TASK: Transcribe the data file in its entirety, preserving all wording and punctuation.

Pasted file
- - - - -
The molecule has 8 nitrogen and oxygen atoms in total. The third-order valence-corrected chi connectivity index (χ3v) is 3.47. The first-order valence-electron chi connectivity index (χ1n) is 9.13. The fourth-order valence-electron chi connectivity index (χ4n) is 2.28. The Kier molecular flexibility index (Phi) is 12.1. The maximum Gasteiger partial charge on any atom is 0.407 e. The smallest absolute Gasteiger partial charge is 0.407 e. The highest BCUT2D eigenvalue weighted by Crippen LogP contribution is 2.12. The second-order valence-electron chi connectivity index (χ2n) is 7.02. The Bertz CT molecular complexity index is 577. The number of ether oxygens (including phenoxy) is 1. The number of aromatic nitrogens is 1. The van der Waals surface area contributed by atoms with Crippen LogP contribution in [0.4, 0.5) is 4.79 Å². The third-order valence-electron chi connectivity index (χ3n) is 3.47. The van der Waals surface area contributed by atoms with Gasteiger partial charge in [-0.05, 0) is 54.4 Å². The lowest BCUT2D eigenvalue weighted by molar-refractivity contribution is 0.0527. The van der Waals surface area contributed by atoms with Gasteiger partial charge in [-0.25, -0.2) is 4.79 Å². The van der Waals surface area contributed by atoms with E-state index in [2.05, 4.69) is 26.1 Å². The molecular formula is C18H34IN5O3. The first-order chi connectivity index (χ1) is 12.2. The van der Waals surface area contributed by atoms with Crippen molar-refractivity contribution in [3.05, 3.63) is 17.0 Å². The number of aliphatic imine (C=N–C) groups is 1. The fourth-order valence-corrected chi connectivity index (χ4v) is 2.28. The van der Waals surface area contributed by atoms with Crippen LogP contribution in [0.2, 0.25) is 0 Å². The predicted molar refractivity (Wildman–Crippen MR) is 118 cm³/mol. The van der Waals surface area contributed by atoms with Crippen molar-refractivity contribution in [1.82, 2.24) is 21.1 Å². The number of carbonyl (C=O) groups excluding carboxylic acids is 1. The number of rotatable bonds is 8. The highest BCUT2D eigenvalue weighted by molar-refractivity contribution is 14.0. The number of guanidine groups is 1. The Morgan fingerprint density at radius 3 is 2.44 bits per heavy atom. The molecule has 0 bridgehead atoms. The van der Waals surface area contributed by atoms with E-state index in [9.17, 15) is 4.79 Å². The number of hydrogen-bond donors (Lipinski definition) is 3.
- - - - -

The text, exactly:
The molecule has 8 nitrogen and oxygen atoms in total. The third-order valence-corrected chi connectivity index (χ3v) is 3.47. The first-order valence-electron chi connectivity index (χ1n) is 9.13. The fourth-order valence-electron chi connectivity index (χ4n) is 2.28. The Kier molecular flexibility index (Phi) is 12.1. The maximum Gasteiger partial charge on any atom is 0.407 e. The smallest absolute Gasteiger partial charge is 0.407 e. The highest BCUT2D eigenvalue weighted by Crippen LogP contribution is 2.12. The second-order valence-electron chi connectivity index (χ2n) is 7.02. The Bertz CT molecular complexity index is 577. The number of ether oxygens (including phenoxy) is 1. The number of aromatic nitrogens is 1. The van der Waals surface area contributed by atoms with Crippen LogP contribution in [0.4, 0.5) is 4.79 Å². The third-order valence-electron chi connectivity index (χ3n) is 3.47. The van der Waals surface area contributed by atoms with Gasteiger partial charge in [-0.05, 0) is 54.4 Å². The lowest BCUT2D eigenvalue weighted by molar-refractivity contribution is 0.0527. The van der Waals surface area contributed by atoms with Gasteiger partial charge in [-0.25, -0.2) is 4.79 Å². The van der Waals surface area contributed by atoms with E-state index in [2.05, 4.69) is 26.1 Å². The molecular formula is C18H34IN5O3. The first-order chi connectivity index (χ1) is 12.2. The van der Waals surface area contributed by atoms with Crippen molar-refractivity contribution in [3.05, 3.63) is 17.0 Å². The number of aliphatic imine (C=N–C) groups is 1. The fourth-order valence-corrected chi connectivity index (χ4v) is 2.28. The van der Waals surface area contributed by atoms with Crippen LogP contribution in [0.2, 0.25) is 0 Å². The predicted molar refractivity (Wildman–Crippen MR) is 118 cm³/mol. The van der Waals surface area contributed by atoms with Crippen molar-refractivity contribution in [1.82, 2.24) is 21.1 Å². The number of carbonyl (C=O) groups excluding carboxylic acids is 1. The number of rotatable bonds is 8. The highest BCUT2D eigenvalue weighted by molar-refractivity contribution is 14.0. The number of guanidine groups is 1. The Morgan fingerprint density at radius 3 is 2.44 bits per heavy atom. The molecule has 0 bridgehead atoms. The van der Waals surface area contributed by atoms with E-state index in [9.17, 15) is 4.79 Å². The number of hydrogen-bond donors (Lipinski definition) is 3.